"In Search of Norman Rockwell's America," which pairs Norman Rockwell paintings, prints and lithographs with work by photojournalist Kevin Rivoli, opens Friday at the Arts Center. Rivoli and International Art and Artists of Washington, D.C., organized the show, which has a companion book.
Not everyone loves Norman Rockwell, but his covers for the Saturday Evening Post are unparalleled as American iconography, images of days gone by in a medium gone by as well. Photographer Rivoli's aim is to show that Rockwell's America — boys of summer, laughing little girls, lovers — still exist. It's important that his photographs are in black and white, which lends a kind of timelessness to the scenes. Rivoli talks about Rockwell and his work in the video above.
One of the best pairings in the exhibit (which turns out to be the cover of his book) is Rockwell's "After the Prom," a very funny image depicting a boy and a girl at a diner counter, the girl lifting her corsage to the waiter to smell, and "Before the Prom," Rivoli's photo taken at a diner, of girls way too dressed up to be sharing space with ketchup and mustard sit in booths against a wall, one arranging her date's boutonniere.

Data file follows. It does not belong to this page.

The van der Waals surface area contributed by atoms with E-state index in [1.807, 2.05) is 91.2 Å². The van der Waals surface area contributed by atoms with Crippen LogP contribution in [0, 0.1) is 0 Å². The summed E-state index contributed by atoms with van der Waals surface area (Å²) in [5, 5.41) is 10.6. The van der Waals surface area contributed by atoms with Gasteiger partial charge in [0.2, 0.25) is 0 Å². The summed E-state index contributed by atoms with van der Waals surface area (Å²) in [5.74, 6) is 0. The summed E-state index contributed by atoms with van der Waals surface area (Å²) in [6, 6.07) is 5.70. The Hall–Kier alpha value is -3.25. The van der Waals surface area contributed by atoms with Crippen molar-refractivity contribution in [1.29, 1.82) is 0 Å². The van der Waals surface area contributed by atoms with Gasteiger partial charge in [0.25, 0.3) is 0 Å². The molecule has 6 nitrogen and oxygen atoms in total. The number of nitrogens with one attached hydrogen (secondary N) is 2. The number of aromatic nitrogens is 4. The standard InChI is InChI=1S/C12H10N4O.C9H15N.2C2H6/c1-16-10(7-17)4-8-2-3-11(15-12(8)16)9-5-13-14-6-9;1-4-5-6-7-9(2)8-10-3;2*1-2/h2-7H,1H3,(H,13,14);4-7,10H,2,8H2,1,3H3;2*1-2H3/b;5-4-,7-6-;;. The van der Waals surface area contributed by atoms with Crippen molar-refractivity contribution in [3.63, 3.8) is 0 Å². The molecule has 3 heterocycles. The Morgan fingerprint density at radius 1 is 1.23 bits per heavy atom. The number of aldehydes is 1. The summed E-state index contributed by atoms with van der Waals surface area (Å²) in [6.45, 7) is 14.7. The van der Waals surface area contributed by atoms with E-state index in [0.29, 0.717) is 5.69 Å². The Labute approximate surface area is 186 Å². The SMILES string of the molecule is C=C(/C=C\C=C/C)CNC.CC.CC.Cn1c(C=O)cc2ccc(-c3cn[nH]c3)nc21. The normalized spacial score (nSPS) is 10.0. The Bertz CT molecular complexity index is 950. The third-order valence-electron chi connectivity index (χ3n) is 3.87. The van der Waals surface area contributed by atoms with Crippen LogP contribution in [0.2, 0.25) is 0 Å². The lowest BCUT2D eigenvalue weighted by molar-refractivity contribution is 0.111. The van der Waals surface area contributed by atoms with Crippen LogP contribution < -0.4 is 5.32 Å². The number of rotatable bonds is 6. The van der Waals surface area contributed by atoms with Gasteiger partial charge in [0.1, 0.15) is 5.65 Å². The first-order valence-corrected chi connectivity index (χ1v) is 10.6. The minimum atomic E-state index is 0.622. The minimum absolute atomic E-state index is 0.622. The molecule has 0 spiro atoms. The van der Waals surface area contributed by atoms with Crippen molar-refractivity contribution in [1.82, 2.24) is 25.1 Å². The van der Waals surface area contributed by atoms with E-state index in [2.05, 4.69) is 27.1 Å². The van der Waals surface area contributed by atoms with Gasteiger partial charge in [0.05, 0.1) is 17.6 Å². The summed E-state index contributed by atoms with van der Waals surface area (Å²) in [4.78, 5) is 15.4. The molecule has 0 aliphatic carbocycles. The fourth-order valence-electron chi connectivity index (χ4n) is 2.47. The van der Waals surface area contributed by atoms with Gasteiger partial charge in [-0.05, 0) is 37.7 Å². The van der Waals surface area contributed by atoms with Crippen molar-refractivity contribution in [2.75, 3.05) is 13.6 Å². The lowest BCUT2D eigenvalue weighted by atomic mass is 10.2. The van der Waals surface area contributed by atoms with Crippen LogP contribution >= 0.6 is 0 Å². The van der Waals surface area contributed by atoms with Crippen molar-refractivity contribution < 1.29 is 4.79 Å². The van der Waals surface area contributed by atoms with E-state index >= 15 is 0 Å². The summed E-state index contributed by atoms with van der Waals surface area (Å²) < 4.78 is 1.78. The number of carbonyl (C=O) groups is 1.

Joe Lampo, erstwhile acting director who has reassumed his role as assistant, to new director Todd Herman, pointed out a particular Rockwell: An oil study of native son and Baseball Hall of Famer Brooks Robinson, "Gee Thanks."